This year is being billed as a weak draft class for safeties, and with the Collective Bargaining Agreement still in flux, teams might not have much of an opportunity to upgrade via free agency either.
There is a third way though, in the shape of players that are cut or released by their respective teams and become immediately available to sign elsewhere. One such player is O.J. Atogwe, formerly of the St Louis Rams, cut to avoid the $8 million the Rams were due to pay him.
Atogwe wasn’t the only big-name safety to get cut last week, with the Colts’ Bob Sanders and Texans’ Eugene Wilson other notable casualties. Sanders, though, has been on the field so little over the past few seasons that we didn’t really feel we could make any concrete conclusions beyond what we all already know. And Wilson was at the bottom of our safety rankings in 2010, so he’s no prize either.
Atogwe is a different story, though — he played more than a thousand snaps last season, and he provides a legitimate option for teams looking to upgrade their secondary.
He brings the blitz
NFL defenses have become more creative, and more aggressive, in a bid to try and counter the wide-open passing attacks that every team seems to employ these days.
In these schemes safeties have to become more than just a last line of defense. No longer is the safety only a deep cover guy, tasked with preventing long touchdowns. Now they are wild-card players who can line up close to the line of scrimmage or deep in the secondary, and can provide an extra pass-rusher that needs to be accounted for.
Atogwe has proven to be an effective force on the blitz, especially in 2010 where he not only had three sacks, but knocked the QB down a further six times and added another seven pressures. He was also able to bat down three balls when making a nuisance of himself at or behind the line of scrimmage. Teams needed to locate and account for Atogwe last season, and if they didn’t, he made plays.
Not a liability vs. the run, but not a strength either
There aren’t many more active players than Atogwe, and he usually racks up his fair share of tackles. While 24 different safeties made more tackles in 2010 than he did, not one of them missed fewer tackles (Atogwe missed just 5). Of those 24 players, 15 missed double or more the number of tackles.
That rings true for Atogwe over his past three seasons of play – he doesn’t miss many tackles – but there is more to playing the run than simply being a sure tackler, and only one of his past three seasons have earned him a positive grade for his play against the run (+1.7 grade in 2010). So what earns him the negative grades? It’s a combination of things. Between taking poor angles, struggling to get off blocks at times and failing to force the run towards his help, Atogwe doesn’t always grade as well as his raw numbers suggest he should. That being said, his best season was his most recent, and his play was far from a problem.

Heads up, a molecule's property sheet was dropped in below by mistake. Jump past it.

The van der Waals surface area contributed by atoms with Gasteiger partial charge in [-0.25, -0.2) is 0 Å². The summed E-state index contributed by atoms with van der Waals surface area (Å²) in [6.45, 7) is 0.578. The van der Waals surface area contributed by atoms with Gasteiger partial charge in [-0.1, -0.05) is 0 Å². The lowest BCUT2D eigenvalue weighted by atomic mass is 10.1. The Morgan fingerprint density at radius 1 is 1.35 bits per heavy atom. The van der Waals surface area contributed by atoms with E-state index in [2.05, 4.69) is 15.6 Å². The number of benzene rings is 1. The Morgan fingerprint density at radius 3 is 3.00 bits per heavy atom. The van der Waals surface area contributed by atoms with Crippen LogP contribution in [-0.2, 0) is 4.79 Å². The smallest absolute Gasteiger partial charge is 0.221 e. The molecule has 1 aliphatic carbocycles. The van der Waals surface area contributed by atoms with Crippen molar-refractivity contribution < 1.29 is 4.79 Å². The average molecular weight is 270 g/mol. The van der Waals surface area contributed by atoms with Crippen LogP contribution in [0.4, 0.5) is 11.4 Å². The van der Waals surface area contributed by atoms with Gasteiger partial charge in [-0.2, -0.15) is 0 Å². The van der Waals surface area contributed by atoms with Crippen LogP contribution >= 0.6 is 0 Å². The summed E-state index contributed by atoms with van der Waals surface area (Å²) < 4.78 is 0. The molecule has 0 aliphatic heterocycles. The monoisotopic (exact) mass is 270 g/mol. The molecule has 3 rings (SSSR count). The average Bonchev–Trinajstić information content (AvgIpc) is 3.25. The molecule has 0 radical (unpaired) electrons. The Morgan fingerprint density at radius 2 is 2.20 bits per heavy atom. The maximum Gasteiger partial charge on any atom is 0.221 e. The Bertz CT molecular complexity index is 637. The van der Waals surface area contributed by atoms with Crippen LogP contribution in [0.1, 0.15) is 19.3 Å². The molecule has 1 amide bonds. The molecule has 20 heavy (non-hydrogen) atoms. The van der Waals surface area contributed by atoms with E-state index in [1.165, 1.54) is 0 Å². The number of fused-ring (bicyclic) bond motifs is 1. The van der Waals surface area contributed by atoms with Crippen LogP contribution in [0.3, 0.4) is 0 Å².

A gamblin’ man in coverage
One thing that always leaps out when watching the Rams is the exceptional ball-skills Atogwe has. You’ll see him make interceptions that any receiver would be proud of, but he doesn’t make as many plays in coverage as you might expect from a ball-hawk type safety. Over the past three seasons he has only accumulated ten interceptions and an additional three passes defensed. To put that into some context: In just ten games this season, Ed Reed hauled in eight interceptions and added a further eight passes defensed.
When the ball is thrown at a receiver that Atogwe is covering, he fares very well. He has only allowed three touchdowns in the past three seasons. He didn’t allow a reception over 31 yards in 2010, and there were seven games in which he didn’t allow a pass over ten yards to be complete. Much like the run game though, not all coverage is man to man, and sometimes plays are made on other defensive backs because Atogwe didn’t fully execute his assignment. He has a tendency to gamble a bit, trying to read the quarterback’s eyes and often finds himself out of position or late in helping out a cornerback, which hurts his coverage grade.
So what’s the bottom line? Is Atogwe worth chasing for teams that might not have many other opportunities to upgrade at safety? Short answer is absolutely. He is a well-balanced player. He has the skills to be effective on the blitz, to help out against the run, and to make plays in coverage. He is a player that offenses need to be aware of, but he can be inconsistent, and he’s not perfect.
There is a good chance Atogwe ends up back in St Louis. They didn’t part on poor terms, it was a case of economics with the Rams looking to avoid paying an $8m roster bonus. Neither side is likely against a return if they can work out a long-term deal, but the Rams could face competition for his signature.
The Houston Texans had the league’s worst secondary last season, and given the youth they have back there would be as likely as anybody to look to veteran leadership rather than to the draft. Atogwe would provide an immediate and significant upgrade to the Texans and ideally a veteran presence that would help their younger players develop.
Dallas is a team that has never shied away from making necessary moves, and they’re still in need of an impact player at safety. The Cowboys D isn’t far from being an extremely destructive unit, and they generate the kind of pressure up front that would play to Atogwe’s strengths, forcing quarterbacks to put the ball in the air early and limiting the time they have to look off the safety.
Both Texas teams would be wise to check out Atogwe, but there are several other teams that need significant upgrades at safety that could prove serious competition for St Louis when it comes to securing his signature